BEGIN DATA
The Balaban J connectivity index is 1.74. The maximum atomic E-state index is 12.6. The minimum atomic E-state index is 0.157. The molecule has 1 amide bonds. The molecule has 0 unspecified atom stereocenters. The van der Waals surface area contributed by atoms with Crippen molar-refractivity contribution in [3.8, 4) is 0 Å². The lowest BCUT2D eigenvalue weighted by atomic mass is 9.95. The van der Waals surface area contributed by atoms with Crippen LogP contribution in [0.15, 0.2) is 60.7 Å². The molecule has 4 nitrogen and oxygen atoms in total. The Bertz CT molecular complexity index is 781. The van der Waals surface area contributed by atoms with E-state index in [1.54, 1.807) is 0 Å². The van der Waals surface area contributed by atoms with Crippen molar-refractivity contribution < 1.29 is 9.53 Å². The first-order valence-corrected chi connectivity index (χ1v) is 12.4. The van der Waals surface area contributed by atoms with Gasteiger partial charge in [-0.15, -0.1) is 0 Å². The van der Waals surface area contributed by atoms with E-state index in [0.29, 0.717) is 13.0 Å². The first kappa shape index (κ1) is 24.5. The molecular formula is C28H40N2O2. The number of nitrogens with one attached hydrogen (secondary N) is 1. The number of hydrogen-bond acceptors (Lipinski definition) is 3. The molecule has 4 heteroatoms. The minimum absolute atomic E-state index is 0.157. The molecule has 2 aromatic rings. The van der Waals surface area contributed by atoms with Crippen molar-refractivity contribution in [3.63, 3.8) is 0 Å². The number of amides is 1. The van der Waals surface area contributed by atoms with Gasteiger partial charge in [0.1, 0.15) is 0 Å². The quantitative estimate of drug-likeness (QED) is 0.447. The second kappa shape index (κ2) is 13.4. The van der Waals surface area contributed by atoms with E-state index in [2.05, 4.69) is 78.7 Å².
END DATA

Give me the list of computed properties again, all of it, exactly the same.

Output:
The Balaban J connectivity index is 1.74. The maximum atomic E-state index is 12.6. The minimum atomic E-state index is 0.157. The molecule has 1 amide bonds. The molecule has 0 unspecified atom stereocenters. The van der Waals surface area contributed by atoms with Crippen molar-refractivity contribution in [3.8, 4) is 0 Å². The lowest BCUT2D eigenvalue weighted by atomic mass is 9.95. The van der Waals surface area contributed by atoms with Crippen LogP contribution in [0.15, 0.2) is 60.7 Å². The molecule has 4 nitrogen and oxygen atoms in total. The Bertz CT molecular complexity index is 781. The van der Waals surface area contributed by atoms with E-state index in [1.54, 1.807) is 0 Å². The van der Waals surface area contributed by atoms with Crippen molar-refractivity contribution < 1.29 is 9.53 Å². The first-order valence-corrected chi connectivity index (χ1v) is 12.4. The van der Waals surface area contributed by atoms with Gasteiger partial charge in [-0.15, -0.1) is 0 Å². The van der Waals surface area contributed by atoms with E-state index in [0.29, 0.717) is 13.0 Å². The first kappa shape index (κ1) is 24.5. The molecular formula is C28H40N2O2. The number of nitrogens with one attached hydrogen (secondary N) is 1. The number of hydrogen-bond acceptors (Lipinski definition) is 3. The molecule has 4 heteroatoms. The minimum absolute atomic E-state index is 0.157. The molecule has 2 aromatic rings. The van der Waals surface area contributed by atoms with Crippen molar-refractivity contribution in [3.63, 3.8) is 0 Å². The number of amides is 1. The van der Waals surface area contributed by atoms with Gasteiger partial charge in [0.1, 0.15) is 0 Å². The quantitative estimate of drug-likeness (QED) is 0.447. The second kappa shape index (κ2) is 13.4. The van der Waals surface area contributed by atoms with E-state index in [2.05, 4.69) is 78.7 Å².